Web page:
Thursday, July 30, 2015

I'm Not a Cat Lady, But a Lady with a Cat

You may or may not have seen the coverage of Girls and Their Cats, a really sweet photo project that is exactly what it sounds like. Photographer BriAnne Willis comes to your house, if you're a woman, and takes a picture of you with your cat. BriAnne is interested in the relationship a person can have with a cat, despite dog people arguing that cats just aren't that into you. My friend sent me a link to Girls and Their Cats a month or so ago and I had to sign up.

via Girls and Their Cats

Friday, July 24, 2015

"Every Woman Has A Beauty of Her Own": Studio Rezin (Part 2)

Last week, I shared a Q&A with boudoir photographer and fashion illustrator Michi Rezin. She's amazing, and if you can shoot with her, you absolutely should.

What's wonderful about Michi is she's both really open to working with your ideas. Elizabeth Taylor in her slip is "Cat on a Hot Tin Roof" is iconic, so I started there with my inspiration.

Wednesday, July 22, 2015

Go See: MoMA's "Mexico at Midnight"

Still from "La diosa arrodillada" (1947)
Last week, New York's Museum of Modern Art announced "Mexico at Midnight: Film Noir from Mexican Cinema's Golden Age". The series starts this Thursday and runs through July 29.

Mexican cinema's Golden Age has the pretty much the same timeline as Hollywood's, stretching from the mid-1930s to the early 1960s. It even had a studio system similar, and Mexican stars like Dolores del Rio and Lupe Velez found fame on both sides of the border. But of course, these films aren't just copies or translations of American films. MoMA says, "Even seasoned noir fans will be startled and thrilled by these selections, which treat sexual passion and murderous jealousy with a vigor unimaginable in contemporary Hollywood productions." This is pretty timely next to the Investigating Film Noir online class that TCM has launched in June.

Wednesday, July 15, 2015

"Every Woman Has A Beauty of Her Own": Studio Rezin (Part 1)

In a world where everyone takes selfies, it becomes even more powerful to step in front of a photographer's lens. You can learn something about yourself, especially in a boudoir shoot. With the help of Michi Rezin, I realized once and for all that  a woman who has cartoon characters on her underwear can be sexy.
self-portrait of Michi from her Instagram. She is slaying.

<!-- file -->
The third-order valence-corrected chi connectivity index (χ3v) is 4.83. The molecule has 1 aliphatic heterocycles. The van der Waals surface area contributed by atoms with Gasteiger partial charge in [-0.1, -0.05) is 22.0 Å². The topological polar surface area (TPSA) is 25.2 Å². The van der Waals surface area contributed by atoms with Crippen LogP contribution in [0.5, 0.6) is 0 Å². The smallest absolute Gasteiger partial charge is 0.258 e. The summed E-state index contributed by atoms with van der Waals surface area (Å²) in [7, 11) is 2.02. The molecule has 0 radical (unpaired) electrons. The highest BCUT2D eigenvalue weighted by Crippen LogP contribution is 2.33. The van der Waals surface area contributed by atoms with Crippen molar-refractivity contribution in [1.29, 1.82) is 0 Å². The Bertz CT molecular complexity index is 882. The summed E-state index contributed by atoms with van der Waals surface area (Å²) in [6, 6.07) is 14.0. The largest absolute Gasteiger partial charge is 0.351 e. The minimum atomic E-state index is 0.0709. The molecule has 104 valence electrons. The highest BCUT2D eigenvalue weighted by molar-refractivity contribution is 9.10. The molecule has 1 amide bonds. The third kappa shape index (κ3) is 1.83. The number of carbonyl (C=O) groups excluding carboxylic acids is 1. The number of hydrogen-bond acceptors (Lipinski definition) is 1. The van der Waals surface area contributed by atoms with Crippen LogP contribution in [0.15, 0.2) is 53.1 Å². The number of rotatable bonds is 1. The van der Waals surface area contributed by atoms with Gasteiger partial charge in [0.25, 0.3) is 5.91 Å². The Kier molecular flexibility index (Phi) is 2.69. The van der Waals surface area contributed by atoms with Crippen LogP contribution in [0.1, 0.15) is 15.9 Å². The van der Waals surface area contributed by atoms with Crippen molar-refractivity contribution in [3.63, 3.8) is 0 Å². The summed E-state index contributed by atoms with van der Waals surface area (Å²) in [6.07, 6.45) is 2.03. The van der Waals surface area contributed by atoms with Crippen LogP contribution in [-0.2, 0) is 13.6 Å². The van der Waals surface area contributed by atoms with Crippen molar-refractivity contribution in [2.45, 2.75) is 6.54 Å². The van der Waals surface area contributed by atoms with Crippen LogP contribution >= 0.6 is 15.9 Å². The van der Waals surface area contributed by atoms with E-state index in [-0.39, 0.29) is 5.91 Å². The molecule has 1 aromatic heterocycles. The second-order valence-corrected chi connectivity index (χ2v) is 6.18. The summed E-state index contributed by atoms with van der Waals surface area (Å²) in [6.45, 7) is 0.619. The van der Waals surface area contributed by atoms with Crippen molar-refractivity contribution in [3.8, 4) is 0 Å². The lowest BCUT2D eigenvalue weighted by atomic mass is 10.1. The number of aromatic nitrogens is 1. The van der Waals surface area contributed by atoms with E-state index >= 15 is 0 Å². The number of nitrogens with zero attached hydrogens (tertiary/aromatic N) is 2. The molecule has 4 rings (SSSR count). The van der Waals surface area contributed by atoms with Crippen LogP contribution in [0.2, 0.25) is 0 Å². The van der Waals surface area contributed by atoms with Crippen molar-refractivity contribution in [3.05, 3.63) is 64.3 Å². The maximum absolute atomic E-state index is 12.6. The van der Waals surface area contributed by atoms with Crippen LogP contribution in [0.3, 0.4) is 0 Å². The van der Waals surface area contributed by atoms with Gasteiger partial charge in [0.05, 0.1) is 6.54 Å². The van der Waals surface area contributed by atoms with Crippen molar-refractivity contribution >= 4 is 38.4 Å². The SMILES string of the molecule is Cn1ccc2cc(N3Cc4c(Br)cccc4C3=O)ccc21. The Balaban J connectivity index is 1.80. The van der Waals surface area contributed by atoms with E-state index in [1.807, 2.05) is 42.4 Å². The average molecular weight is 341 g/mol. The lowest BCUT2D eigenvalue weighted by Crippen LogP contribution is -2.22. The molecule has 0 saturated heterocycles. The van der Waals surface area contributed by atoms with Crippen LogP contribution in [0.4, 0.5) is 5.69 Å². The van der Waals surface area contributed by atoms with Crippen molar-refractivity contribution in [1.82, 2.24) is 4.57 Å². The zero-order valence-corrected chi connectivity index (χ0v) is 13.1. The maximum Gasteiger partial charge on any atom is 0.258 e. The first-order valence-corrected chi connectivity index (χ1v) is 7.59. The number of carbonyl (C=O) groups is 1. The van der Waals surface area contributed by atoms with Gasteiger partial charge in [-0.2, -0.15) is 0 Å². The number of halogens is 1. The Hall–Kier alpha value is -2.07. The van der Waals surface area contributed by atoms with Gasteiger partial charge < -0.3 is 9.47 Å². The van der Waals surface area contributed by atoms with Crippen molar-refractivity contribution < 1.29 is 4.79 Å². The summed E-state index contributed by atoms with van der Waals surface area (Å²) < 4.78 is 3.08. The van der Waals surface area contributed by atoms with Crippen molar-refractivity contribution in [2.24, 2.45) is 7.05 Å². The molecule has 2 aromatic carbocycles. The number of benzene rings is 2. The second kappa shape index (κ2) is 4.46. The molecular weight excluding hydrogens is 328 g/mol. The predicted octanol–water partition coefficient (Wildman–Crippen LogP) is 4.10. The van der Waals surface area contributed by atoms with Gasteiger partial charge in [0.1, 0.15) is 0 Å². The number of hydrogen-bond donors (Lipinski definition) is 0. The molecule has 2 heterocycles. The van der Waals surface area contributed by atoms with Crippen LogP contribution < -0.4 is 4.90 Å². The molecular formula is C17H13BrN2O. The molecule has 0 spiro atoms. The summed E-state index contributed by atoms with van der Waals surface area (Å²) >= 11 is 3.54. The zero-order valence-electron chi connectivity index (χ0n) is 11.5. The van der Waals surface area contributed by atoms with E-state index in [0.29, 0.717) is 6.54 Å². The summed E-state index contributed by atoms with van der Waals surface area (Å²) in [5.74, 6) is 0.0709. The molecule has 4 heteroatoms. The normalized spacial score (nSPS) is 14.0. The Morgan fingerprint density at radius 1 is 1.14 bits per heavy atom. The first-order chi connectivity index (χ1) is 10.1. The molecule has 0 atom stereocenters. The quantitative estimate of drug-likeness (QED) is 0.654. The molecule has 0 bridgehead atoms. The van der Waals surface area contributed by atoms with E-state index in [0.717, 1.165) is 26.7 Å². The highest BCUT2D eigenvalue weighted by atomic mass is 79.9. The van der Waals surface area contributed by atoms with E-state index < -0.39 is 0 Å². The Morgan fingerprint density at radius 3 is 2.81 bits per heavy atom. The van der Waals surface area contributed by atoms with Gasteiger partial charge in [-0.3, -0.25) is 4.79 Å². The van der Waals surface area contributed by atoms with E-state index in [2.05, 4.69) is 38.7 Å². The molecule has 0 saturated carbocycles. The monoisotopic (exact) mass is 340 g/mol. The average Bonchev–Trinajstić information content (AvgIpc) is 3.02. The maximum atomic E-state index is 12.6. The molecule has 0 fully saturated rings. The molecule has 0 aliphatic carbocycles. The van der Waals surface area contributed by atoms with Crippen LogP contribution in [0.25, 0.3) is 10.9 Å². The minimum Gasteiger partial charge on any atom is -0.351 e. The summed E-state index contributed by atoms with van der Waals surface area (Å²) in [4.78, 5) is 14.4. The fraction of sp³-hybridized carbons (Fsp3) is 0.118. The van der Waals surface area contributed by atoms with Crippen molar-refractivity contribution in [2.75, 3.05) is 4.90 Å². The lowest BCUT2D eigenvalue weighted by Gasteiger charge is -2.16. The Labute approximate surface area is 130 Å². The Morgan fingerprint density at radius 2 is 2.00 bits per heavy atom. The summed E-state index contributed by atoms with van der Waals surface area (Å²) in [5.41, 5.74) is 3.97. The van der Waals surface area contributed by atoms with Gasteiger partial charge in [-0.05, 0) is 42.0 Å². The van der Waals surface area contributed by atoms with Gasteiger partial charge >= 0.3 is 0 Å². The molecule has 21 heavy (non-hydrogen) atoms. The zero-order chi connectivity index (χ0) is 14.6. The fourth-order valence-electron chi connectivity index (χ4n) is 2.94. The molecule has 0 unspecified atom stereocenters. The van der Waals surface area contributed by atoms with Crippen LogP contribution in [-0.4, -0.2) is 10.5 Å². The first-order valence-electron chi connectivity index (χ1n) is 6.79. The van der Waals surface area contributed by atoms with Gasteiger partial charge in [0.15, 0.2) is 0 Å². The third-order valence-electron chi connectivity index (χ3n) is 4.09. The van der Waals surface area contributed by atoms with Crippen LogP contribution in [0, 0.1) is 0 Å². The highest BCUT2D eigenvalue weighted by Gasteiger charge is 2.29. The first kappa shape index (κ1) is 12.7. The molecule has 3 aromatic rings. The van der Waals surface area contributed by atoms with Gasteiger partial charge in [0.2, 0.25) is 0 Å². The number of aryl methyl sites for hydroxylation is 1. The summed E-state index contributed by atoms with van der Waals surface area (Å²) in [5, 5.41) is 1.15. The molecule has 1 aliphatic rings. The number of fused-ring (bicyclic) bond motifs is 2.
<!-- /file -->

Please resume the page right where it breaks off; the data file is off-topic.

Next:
"Pour le beaute feminine" is the tagline for Studio Rezin, based in Brooklyn, and it's perfect. For about a year and a half, this former fashion photographer has been capturing stunning burlesque performers on camera and helping ordinary women find some of the glamour themselves. The clothes and the makeup are important, of course, but what makes a photoshoot a special experience is the amount of attention. I've gotten to play around with a few photographers before but Michi is incredibly attentive and helpful when you're not quite sure if you've got it. And the results take your breath away. Michi's images from our shoot are so warm, rich and luxurious. I saw the photos and almost didn't believe I was seeing myself. For the really bold ladies, Michi will shoot you outdoors in lingerie (!) or in lush fetish-inspired sets.

I talked to Michi about her studio, her inspiration, and more.

Come back later this week for more on my shoot with Studio Rezin.

Wednesday, July 8, 2015

Does This Dress Make Me Look Insensitive?

I'm a great big nerd, and being interested in vintage clothing means spending time doing something I love--research. And I felt there was plenty of research to be done when, early in my time as a vintage collector, I was reading about something called a "squaw dress". I clutched my pearls at the name because in today's world that's deeply offensive. Perfectly fine for yesteryear, but not OK today.

I've written a little bit about patio dresses on the blog before, but I really dove into it (pulling up newspaper articles from 1955 and stuff) for my job's website last week. The vintage community is a large and diverse one, and I think we all kind of owe it to ourselves to know about the impact of the garments we're wearing, both then and now. Here's an abridged version below, about the amazing designer behind the original patio dress.

The author in one of her patio dresses 

...When I first started seeing and reading about squaw dresses, I stopped short. By no means am I ignorant of our country's history of violence and displacement against Native Americans, but to see that disparity so glibly called upon to describe a dress was nasty. A squaw dress is a one or two-piece dress created in the early 1940s for vacationers to wear in the resort towns of the southwest. They're cotton with colorful borders, trim, and rickrack and don't need a lot of care. A lady vacationing in the desert doesn't want to fuss with changing outfits too much; she needs something she can wear to the market and still look nice enough to receive guests. That dress, based on the "broomstick" dresses worn by Navajo women, is perfect as she gets back to nature, but she doesn't go so native that she'll forget cocktail hour.

Wednesday, July 1, 2015

What to Do for 4th of July in New York City

We're so close to the weekend, you guys. And if you want to celebrate your weekend with something vintage-y and maybe a little naked, here's your list.

Liberty Belle Extravaganza
If you want to the 4th in the biggest way possible, this is where you go. More than 40 performers two floors of Hudson Terrace. Bae Dandy Wellington is the emcee. Starts at 3pm and goes late.
$30 advance, $35 at the door, group rate available. More info